The National Horseracing Museum currently occupies the building that was once known as the Subscription Rooms of the Jockey Club.
In the middle of the nineteenth century, the betting men would meet at the Subscription Rooms after racing. Beneath the lovely lantern window, still in the ceiling of Gallery 1, and amidst columns and pilaster reminiscent of the Regency period, heavy gamblers like George Payne, Sir Joseph Hawley and the reckless Marquess of Hastings wagered on forthcoming events. Outside the doors of the Rooms a large crowd would wait eager to learn from the emerging members which horses were being backed.
As the betting on horses became more widespread, with bookmakers displaying their lists in saloon bars and cigar shops and the introduction of overnight telegraph, the importance of the Subscription Rooms diminished. Eventually the betting was discontinued and the Rooms became a social club, which enjoyed great popularity amonst the racing fraternity. As the racing business became more demanding on the time of racing professionals the support for the Rooms steadily declined unti lthe Rooms closed at the end of 1981.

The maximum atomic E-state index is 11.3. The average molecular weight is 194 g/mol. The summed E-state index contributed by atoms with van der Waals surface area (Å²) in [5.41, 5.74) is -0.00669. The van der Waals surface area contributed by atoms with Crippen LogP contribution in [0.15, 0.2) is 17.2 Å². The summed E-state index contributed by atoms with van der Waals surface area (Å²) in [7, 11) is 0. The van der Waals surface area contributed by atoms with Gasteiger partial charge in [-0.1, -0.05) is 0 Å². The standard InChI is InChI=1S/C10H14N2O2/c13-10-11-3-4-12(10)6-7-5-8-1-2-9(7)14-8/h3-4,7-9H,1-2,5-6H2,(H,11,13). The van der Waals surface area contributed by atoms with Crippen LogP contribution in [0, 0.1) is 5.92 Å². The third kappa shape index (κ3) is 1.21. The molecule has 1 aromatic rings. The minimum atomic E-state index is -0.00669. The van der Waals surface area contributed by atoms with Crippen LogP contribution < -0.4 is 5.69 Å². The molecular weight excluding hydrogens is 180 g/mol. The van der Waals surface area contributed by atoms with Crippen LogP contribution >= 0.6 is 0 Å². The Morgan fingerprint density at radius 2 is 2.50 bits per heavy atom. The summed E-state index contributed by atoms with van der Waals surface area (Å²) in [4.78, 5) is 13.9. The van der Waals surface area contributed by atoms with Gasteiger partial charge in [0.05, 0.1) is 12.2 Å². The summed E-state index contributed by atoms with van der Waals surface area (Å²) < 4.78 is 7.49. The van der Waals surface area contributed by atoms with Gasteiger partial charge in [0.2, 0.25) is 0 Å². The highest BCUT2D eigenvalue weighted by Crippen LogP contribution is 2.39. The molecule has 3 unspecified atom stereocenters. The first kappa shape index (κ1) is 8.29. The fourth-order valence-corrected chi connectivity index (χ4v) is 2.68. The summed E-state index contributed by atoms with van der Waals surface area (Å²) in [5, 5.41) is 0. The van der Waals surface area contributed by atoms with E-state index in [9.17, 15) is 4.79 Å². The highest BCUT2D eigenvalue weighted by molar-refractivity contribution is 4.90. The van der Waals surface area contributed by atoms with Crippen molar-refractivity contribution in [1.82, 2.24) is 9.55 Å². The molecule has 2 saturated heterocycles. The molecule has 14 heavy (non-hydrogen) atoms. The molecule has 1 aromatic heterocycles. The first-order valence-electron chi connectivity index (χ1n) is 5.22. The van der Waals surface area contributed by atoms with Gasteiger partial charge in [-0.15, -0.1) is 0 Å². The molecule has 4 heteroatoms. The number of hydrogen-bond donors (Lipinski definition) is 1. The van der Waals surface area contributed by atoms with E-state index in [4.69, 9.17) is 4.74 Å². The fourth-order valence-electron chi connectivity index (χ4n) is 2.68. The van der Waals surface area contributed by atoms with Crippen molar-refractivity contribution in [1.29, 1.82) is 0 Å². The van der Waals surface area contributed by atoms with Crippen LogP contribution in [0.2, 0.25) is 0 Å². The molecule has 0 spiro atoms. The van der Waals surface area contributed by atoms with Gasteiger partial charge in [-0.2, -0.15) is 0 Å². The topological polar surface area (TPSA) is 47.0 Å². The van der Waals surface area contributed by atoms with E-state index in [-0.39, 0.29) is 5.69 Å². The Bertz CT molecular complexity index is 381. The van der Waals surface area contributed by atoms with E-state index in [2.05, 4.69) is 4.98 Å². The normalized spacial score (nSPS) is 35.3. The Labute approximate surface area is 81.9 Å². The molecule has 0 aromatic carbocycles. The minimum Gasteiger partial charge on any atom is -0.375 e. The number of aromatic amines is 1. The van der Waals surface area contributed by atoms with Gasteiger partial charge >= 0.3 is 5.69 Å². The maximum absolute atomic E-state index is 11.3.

Major David Swannell, a prominent and highly respected Jockey Club Handicapper, had long envisaged setting up a national museum for racing and the empty Rooms building was an ideal oppoprtunity. Accordingly Major Swannell enlisted the help of Lord Howard de Walden, David Oldrey, Mrs Dana Brudenell-Bruce, Leslie Harrison together with others who were as generous with their contributions to badly needed funds, as they were with their time. As a result of their combined efforts the National Horseracing Museum was established to encourage the preservation of items of historic and scientific interest connected with horseracing. Her Majesty the Queen officially opened the Museum on 30th April 1983.
This short history is based on the late Richard Onslow's text in the Museum Guide from the mid 1990s.